Microsoft said on Wednesday the company would stop enforcing existing non-compete clauses in the United States, while also committing to a civil rights audit of its workforce policies in 2023.
The Redmond, Washington-based software firm said changes to the enforcement of non-compete clauses would not apply to the company’s most senior leadership.
Microsoft added the civil rights audit of its workforce policies and practices would be conducted by a third party and a report would be published.
The software firm also aims to have salary ranges in all of the company’s internal and external job postings across the US by at least January 2023. It would also no longer include confidentiality language in its US settlement and separation agreements that prohibits workers from disclosing conduct they perceive as illegal.
The company had last week said it would not resist unionisation efforts from its employees in a sign of growing receptiveness in the tech sector that has been for long unconcerned about organised labour.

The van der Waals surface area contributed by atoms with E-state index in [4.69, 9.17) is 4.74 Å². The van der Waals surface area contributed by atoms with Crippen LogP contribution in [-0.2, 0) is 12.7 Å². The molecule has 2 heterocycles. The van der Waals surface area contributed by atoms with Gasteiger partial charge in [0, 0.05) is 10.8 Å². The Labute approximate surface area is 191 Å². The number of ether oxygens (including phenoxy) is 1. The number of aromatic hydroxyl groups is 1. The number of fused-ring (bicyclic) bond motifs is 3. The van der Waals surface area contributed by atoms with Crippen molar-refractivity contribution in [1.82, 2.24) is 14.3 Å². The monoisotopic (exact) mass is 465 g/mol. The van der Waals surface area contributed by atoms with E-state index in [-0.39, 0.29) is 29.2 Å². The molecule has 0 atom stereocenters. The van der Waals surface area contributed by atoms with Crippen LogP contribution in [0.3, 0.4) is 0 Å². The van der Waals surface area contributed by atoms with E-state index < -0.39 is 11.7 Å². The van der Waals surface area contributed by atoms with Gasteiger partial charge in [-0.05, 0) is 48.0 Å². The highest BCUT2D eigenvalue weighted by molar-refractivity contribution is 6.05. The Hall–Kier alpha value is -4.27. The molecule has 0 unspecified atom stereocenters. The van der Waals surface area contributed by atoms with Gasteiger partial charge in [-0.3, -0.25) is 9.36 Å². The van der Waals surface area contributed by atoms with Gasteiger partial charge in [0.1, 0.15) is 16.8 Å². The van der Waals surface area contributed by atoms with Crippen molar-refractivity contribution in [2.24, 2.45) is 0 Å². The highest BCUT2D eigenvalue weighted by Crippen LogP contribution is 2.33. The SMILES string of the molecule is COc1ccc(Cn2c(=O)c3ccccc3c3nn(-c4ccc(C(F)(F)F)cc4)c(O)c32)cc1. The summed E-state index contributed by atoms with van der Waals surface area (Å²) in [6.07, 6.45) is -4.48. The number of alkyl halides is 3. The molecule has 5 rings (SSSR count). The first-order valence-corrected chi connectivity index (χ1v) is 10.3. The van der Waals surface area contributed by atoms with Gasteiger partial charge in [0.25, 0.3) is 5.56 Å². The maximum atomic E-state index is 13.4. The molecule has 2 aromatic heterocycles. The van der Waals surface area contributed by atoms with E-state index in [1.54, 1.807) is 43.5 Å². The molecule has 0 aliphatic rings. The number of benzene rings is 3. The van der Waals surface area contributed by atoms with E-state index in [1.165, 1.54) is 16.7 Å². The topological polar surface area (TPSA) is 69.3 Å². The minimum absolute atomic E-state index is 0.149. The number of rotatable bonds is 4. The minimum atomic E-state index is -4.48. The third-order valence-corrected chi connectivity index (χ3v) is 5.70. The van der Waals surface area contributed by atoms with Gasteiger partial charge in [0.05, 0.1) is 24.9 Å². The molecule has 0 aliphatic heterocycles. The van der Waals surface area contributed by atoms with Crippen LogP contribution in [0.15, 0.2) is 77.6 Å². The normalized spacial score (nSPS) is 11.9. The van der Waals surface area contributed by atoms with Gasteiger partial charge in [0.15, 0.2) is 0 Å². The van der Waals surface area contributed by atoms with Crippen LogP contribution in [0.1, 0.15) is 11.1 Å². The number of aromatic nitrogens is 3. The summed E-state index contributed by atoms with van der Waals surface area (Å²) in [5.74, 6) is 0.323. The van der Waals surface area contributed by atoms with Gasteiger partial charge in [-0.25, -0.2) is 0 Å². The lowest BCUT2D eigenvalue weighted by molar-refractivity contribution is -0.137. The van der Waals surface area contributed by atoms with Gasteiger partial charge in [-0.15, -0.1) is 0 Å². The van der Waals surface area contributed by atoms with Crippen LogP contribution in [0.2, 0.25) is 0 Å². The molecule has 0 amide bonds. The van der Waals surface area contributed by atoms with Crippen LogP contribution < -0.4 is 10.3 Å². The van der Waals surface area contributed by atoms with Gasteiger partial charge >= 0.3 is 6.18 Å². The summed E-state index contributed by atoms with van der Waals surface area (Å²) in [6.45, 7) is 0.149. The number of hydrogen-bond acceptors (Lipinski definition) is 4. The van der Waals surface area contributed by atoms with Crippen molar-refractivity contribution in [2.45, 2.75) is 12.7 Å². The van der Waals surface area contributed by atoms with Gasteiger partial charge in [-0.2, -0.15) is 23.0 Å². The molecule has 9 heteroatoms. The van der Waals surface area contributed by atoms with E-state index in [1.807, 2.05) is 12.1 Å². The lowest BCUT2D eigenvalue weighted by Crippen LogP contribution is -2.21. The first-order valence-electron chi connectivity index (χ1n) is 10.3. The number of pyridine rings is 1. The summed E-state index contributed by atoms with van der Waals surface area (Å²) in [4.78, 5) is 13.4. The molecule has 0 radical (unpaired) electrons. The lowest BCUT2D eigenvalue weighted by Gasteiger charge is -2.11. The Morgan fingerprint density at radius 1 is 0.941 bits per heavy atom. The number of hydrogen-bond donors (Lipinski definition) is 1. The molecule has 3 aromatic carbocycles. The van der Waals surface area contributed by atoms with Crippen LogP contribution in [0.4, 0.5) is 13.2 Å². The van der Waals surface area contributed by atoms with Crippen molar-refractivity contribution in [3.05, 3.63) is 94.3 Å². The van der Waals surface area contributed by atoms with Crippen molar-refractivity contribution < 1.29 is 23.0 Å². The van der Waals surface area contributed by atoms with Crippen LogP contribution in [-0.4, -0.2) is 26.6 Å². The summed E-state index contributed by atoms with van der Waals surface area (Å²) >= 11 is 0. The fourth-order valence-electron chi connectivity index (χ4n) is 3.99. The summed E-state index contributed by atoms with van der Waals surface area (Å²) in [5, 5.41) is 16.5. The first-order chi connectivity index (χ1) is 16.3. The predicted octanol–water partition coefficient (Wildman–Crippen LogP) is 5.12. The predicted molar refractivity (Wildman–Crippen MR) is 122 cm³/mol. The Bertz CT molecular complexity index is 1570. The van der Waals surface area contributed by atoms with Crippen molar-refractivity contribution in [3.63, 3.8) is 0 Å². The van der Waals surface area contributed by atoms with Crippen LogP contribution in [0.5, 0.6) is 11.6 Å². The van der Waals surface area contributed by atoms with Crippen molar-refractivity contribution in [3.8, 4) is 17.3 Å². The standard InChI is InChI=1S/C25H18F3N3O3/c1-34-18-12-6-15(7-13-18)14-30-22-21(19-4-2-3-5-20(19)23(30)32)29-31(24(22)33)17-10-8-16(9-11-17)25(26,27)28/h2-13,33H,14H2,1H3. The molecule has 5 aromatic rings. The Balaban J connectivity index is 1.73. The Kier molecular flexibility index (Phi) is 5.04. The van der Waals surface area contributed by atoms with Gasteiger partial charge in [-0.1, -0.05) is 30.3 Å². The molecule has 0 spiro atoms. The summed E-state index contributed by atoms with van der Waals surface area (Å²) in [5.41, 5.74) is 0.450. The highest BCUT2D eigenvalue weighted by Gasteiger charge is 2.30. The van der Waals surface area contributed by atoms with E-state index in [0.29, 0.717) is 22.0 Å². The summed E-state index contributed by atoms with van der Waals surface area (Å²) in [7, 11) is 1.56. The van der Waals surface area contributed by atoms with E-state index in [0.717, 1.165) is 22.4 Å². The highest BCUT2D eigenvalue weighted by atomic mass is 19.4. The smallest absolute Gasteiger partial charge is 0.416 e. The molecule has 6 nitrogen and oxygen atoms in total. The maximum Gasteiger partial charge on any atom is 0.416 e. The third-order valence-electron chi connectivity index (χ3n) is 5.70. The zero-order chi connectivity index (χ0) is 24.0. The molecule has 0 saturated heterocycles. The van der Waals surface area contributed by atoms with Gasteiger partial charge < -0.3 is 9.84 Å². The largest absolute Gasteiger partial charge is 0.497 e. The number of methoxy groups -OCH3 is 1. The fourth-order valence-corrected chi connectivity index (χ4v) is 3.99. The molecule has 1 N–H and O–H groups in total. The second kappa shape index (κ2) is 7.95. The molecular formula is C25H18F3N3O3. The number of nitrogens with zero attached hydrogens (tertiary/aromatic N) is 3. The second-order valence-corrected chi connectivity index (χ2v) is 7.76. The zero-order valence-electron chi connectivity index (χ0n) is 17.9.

The company’s President Brad Smith said last Thursday that Microsoft recognises employees legal right to choose to form or join a union, although they “will never need to organise to have a dialogue” with leaders.
The comment comes against the backdrop of recent agitations from employees at several technology companies.
Last month, a small group of workers in a division of Call of Duty videogame maker. Activision Blizzard, which is being taken over by Microsoft, voted in favour of unionising. In response, Activision said it believes 19 employees should not be able to make a decision impacting a larger group of its employees.
Amazon has been long opposed to unionisation efforts by its warehouse employees and was last month accused of threatening staff over a union vote.
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